Definition 1: A timebox, defined by two points  (x1, y1) and  (x2, y2), is a constraint on a time series indicating that for the time range x1 £ x £ x2, the dynamic variable must have a value in the range y1 £ y £ y2, (assuming y2 ³ y1).

Multiple timeboxes can be drawn to specify conjunctive queries. Data sets must match all of the constraints implied by the timeboxes in order to be included in the result set.

Creation of timeboxes is straightforward: the user simply clicks on the desired starting point of the timebox and drags the pointer to the desired location of the opposite corner. As this is identical to the mechanism used for creating rectangles in widely used drawing programs, this operation should be familiar to most users. Once the timebox is created, it may be dragged to a new location or resized via appropriate resize handles on the corners, using similarly familiar interactions.

Query processing occurs on mouse-up. When the user releases the mouse, the current position of the timebox is stored, the query is updated, and the new result set is displayed.

Construction of timeboxes is aided by drawing all of the items in the data set directly on the query area. This “graph envelope” display provides additional insight into the density, distributions, and patterns of change found among items in the data set, in a display that is reminiscent to a parallel coordinates visualization [10] (Figure 1).

 


Fig 1:  A “graph envelope” overview, formed by superimposing the time series for all of the items in the data set

 

The example data set shown in Figure 1 contains weekly stock prices for 1430 stocks and will be used in a brief scenario to illustrate the use of timeboxes. An analyst interested in finding stocks that rose and then fell within a four-month period might start by drawing a timebox specifying stocks that traded between $28 and $64 during the first few weeks. When this query is executed, the graph envelope is updated to show only those records that match these constraints. We can quickly see that this query substantially limits the number of items under consideration, but many still remain (Figure 2.A).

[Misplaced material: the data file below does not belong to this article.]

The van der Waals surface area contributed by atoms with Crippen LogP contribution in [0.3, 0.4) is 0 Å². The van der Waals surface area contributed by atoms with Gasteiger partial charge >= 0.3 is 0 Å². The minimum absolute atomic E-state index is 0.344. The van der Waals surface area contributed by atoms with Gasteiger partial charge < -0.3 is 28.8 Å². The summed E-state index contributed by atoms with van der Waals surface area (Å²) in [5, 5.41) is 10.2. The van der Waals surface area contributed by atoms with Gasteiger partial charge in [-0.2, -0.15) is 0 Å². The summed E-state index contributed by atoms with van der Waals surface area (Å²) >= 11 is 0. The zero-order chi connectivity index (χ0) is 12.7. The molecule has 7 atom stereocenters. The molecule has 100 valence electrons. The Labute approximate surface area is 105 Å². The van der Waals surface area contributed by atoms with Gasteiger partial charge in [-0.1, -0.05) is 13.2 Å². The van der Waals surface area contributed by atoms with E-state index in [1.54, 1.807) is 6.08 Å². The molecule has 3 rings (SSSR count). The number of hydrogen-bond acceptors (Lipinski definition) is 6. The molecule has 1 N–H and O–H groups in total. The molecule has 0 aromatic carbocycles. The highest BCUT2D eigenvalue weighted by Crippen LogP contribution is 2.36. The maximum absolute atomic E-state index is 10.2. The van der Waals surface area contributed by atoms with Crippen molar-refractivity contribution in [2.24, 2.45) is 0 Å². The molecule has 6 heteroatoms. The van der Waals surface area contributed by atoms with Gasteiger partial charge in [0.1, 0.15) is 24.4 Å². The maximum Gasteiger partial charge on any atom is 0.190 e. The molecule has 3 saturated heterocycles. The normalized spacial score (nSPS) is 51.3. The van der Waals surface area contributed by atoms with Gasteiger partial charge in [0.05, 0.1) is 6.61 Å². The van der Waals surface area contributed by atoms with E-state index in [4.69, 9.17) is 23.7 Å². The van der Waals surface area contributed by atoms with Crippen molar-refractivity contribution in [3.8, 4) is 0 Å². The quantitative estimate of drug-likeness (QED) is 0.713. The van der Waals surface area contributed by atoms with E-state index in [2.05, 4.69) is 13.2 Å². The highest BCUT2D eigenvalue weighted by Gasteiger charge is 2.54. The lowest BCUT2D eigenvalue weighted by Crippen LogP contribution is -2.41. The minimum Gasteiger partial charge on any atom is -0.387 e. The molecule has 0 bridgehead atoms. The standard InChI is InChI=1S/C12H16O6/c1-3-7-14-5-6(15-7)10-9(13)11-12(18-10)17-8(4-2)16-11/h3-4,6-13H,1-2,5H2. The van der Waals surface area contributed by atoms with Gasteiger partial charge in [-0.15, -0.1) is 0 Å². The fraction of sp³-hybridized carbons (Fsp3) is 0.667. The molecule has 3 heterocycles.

Fig. 2: (A) A single timebox query, for items between $28 and $64 during weeks 1-5. (B) A refinement of the query in (A) reduces the number of matching time series

To find stocks in this set that rose in subsequent weeks, the user draws a second box, specifying items that traded between $73 and $147 in weeks 10-12 (Figure  2.B).

As timeboxes are added to the query, the graph envelope provides an ongoing display of the effects of each action and an overview of the result set. Once created, the timeboxes can be scaled or moved singly or together to modify the query constraints.

The use of simple, familiar idioms for creation and modification of timeboxes supports interactive use with minimal cognitive overhead. Rapid automatic query processing  (<100 ms) on mouse-up events provides the fast response necessary for dynamic queries [16], thus supporting interactive data exploration. Users can easily and quickly try a wide range of queries, and modify them to quickly see the effects of changes in query parameters. This ability to easily explore the data is helpful in identifying specific patterns of interest, as well as in gaining understanding of the data set as a whole.

Timeboxes also differ from traditional dynamic query widgets [16] in their construction and manipulation directly on the data space. As timeboxes are drawn directly on a graph space suitable for plotting a time series, the queries are easily interpreted at a glance. 

2.1   TimeSearcher